you're convicted of not handing over the keys, which IS a crime. You're NOT thrown in jail for what you're suspected of hiding. It's because not handing over the keys is a crime, which can be proved (OK you could have forgotten them), but this is government thinking, not rational thinking.
The most secure thing to do is to use passwords that you don't even know yourself, by using something like KeePass to generate and manage the passwords for you. No matter how hard someone beats you up for your passwords you wont be able to tell them because you've never seen or typed them in yourself. You'll also be able to easily have a completely different and secure password for each site that needs one and not have to worry about your memory.
I keep my keePass file in a truecrypt file and use a password and file for the KeePass unlocking method. That way I have to uncrypt the truecrypt file, open the KeePass file, know my KeePass password and point KeePass to a file that exists on a removable USB stick. Then I can get in. For a lot of sites I let KeePass generate massive complicated passwords so I really cannot type them in accidentally.
I like how you can copy the usernames and passwords to the clipboard and have them automatically removed from the clipboard after a few seconds.
from the go-bloggers-go-blogging-inferno dept.
Lucas123 writes "Computerworld has a story on how bloggers, rumormongers and Web sleuths pulled together the story of the MacBook Air several days before Steve Jobs unveiled the laptop on stage on Tuesday, something that is nearly unprecedented in the annals of Apple announcements. 'Remember the sturm und drang that erupted after Think Secret revealed the coming of the Mac Mini, prompting Apple to take legal action to silence Think Secret? Is Apple off its game on keeping secrets now? Why was this year's secret leak different? In a word: teamwork.' This seems to be good case study on how to use information from sites like AppleInsider, 9to5mac.com and Ars Technica get a peek under the covers on future talks."
from the losing-battles-to-fight dept.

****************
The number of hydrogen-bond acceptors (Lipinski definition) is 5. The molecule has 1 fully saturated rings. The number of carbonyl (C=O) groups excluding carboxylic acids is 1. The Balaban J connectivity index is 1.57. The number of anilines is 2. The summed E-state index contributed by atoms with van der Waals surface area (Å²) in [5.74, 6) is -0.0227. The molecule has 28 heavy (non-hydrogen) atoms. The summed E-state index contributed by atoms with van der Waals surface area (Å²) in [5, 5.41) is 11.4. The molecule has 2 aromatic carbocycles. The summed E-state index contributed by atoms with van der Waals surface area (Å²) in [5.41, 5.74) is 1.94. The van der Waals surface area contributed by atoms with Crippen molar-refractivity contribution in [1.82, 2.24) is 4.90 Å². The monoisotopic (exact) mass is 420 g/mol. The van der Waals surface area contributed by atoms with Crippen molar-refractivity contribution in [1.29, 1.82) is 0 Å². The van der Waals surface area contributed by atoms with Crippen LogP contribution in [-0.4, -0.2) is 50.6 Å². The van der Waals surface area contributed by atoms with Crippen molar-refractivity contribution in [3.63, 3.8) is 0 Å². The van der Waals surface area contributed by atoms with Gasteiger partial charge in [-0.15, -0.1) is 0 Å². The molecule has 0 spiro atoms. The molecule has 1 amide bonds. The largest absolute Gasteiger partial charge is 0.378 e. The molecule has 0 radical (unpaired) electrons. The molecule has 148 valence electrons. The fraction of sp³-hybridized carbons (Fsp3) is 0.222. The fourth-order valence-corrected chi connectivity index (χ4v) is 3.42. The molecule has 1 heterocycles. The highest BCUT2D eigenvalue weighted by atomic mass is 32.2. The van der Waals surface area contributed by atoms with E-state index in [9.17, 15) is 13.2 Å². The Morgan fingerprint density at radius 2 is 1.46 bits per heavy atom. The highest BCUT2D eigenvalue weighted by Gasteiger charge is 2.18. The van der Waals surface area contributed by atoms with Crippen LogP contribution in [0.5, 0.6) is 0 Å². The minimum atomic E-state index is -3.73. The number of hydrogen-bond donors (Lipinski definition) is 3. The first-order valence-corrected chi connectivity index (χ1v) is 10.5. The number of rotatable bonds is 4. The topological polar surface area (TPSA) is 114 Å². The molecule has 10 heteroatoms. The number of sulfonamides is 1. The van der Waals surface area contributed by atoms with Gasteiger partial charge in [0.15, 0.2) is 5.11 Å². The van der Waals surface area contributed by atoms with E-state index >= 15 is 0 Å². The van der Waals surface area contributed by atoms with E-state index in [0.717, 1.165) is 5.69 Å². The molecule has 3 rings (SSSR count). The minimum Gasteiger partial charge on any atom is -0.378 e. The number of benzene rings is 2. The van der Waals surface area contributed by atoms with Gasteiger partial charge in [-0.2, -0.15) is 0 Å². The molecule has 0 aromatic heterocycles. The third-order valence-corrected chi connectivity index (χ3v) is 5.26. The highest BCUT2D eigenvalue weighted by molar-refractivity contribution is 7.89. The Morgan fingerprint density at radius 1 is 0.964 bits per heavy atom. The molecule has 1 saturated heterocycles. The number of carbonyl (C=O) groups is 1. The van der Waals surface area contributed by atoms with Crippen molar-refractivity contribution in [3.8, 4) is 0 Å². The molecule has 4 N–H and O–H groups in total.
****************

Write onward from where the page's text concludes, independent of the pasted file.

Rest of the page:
John Reid, Home Secretary, has called upon tech manufacturers to improve the security on their gadgets to help with his recent push to frustrate criminals. Inviting Apple, Sony, and several others to his crime fighting summit Reid hopes to attack the rising robbery numbers in the most recent Home Office figures.
"When a trait is universal, evolutionary biologists look for a genetic explanation and wonder how that gene or genes might enhance survival or reproductive success."
"Which is the better biological explanation for a belief in God — evolutionary adaptation or neurological accident? Is there something about the cognitive functioning of humans that makes us receptive to belief in a supernatural deity?"
"Religion made incursions into the traditional domain of science with attempts to bring intelligent design into the biology classroom and to choke off human embryonic stem-cell research on religious grounds. Scientists responded with counterincursions. Experts from the hard sciences, like evolutionary biology and cognitive neuroscience, joined anthropologists and psychologists in the study of religion, making God an object of scientific inquiry."
from the calm-before-the-storm dept.
theoddball writes "In what should come as no great surprise, Universal Music Group is preparing to file suit against YouTube for copyright infringement, the AP
reports. Discussions with the site's owners have broken down (although talks are apparently still progressing with Myspace / News Corp over similar issues). From the article: 'We believe these new businesses are copyright infringers and owe us tens of millions of dollars,' Universal Music CEO Doug Morris told investors Wednesday at a conference in Pasadena. This development follows last month's announcement that YouTube is negotiating with labels to legally host videos. While the primary complaint is against music videos, one cannot help but wonder if this will also impact the many, many homemade videos using copyrighted UMG songs as a soundtrack (or — *shudder* — a lipsync.)"
from the remembering-that-embarassing-photo dept.
An anonymous reader writes "CNet is reporting that Congress may be working to extend the record retention requirements they're already working on for ISPs to social networking sites. Sites such as MySpace or FaceBook would be required to hold onto content access records for an unspecified length of time." From the article: "In those meetings, Justice Department representatives went beyond the argument that data retention was necessary to protect children--and claimed it would aid in terrorism investigations as well. During Wednesday's hearing, politicians also claimed that social-networking sites were not doing enough to verify that their users who claimed to be a certain age were telling the truth. (Recent news reports have said that sex predators are using MySpace and similar sites to meet up with teens.)"
from the passing-the-buck dept.
kaufmanmoore writes "A 14-year old is suing myspace for $30 million claiming the site failed to protect her from a 19-year old she met through the site. The suit claims that MySpace doesn't verify a user's identity or age and doesn't do enough to protect users."
Blue6 writes "An addiction center is opening Europe's first detox clinic for game addicts, offering in-house treatment for people who can't leave their joysticks alone.
Video games may look innocent, but they can be as addictive as gambling or drugs, and just as hard to kick, says Keith Bakker, director of Amsterdam-based Smith & Jones Addiction Consultants." I'm pretty sure the amount of time I've spent in the world of Azeroth in the past year counts as addiction. Someone tell my parents I still love them, while I mine this ore.